1. is to build buildings with substantially fewer defects in the first place But then they wouldn’t be inexpensive…like they’ve always been. Well, either that or they’d need to make less profit. (Shudders!)
        In defense of the building industry, tho – to the extent that it’s some monolith – older construction quality was never as great as people imagine it was, so you’re perhaps pursuing a chimera.

        1. “…older construction quality was never as great as people imagine it was…”

          There’s no need to imagine it, there are plenty of old building still standing that can be inspected and compared to newer buildings. Though in no ways perfect, houses built prior to WWII tend to be better crafted than those after. The period between 1950 and 1980 yielded some of the flimsiest houses standing. I think what happened is mass production of houses was in its infancy after the war and it took a while to find the right balance between cheap+fast and durability. The main thing that newer houses have going for them is the building code which has incrementally made buildings safer though not necessarily long lasting.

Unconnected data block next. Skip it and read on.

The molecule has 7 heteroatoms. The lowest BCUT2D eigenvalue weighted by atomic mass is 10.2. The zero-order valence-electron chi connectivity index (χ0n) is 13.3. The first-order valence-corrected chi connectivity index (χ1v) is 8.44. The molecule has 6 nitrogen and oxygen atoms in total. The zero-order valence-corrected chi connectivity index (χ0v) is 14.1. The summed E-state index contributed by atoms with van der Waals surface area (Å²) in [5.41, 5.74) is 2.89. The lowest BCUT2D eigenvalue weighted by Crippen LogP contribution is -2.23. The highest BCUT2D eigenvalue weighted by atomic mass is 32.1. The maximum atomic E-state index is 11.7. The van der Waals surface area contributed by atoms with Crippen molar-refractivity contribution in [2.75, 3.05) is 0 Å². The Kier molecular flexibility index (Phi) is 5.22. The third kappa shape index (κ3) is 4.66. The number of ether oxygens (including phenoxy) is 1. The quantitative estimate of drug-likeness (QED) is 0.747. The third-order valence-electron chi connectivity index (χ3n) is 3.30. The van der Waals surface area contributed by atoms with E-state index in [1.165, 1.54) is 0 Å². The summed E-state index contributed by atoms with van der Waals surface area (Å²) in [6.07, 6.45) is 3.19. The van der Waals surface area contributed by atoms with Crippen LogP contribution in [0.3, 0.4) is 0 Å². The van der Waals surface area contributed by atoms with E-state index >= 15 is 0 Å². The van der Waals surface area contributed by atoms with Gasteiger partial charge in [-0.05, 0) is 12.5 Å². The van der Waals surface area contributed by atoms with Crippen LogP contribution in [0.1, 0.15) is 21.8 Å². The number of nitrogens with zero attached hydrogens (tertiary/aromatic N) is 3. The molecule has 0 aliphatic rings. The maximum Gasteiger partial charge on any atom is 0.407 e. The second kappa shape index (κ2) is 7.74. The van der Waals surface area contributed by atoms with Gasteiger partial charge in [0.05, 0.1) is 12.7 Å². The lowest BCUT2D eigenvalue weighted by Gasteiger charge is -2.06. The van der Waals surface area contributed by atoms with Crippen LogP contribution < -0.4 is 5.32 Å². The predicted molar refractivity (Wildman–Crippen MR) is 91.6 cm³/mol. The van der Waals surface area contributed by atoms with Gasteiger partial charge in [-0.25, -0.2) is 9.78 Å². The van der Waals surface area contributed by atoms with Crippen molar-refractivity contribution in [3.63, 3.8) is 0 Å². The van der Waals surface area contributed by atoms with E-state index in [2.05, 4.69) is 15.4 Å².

1. You need to imagine it if you want to bolster the “”World is going to Hell in a handbasket” narrative. I think we also need to differentiate between “craftsmanship” and structural integrity; so wheras as the former might deal with how carefully someone matches up trim, or paints a room, the latter deals with things like the replacement of 1×12 diagonal sheathing with plywood. Yes there are fools and fraudsters who try to build a house with staples, but I still think an average new house is better built than one 75 years ago. (Don’t forget that the worst of the houses from 75 years ago probably aren’t around any more…at least not without rebuilding).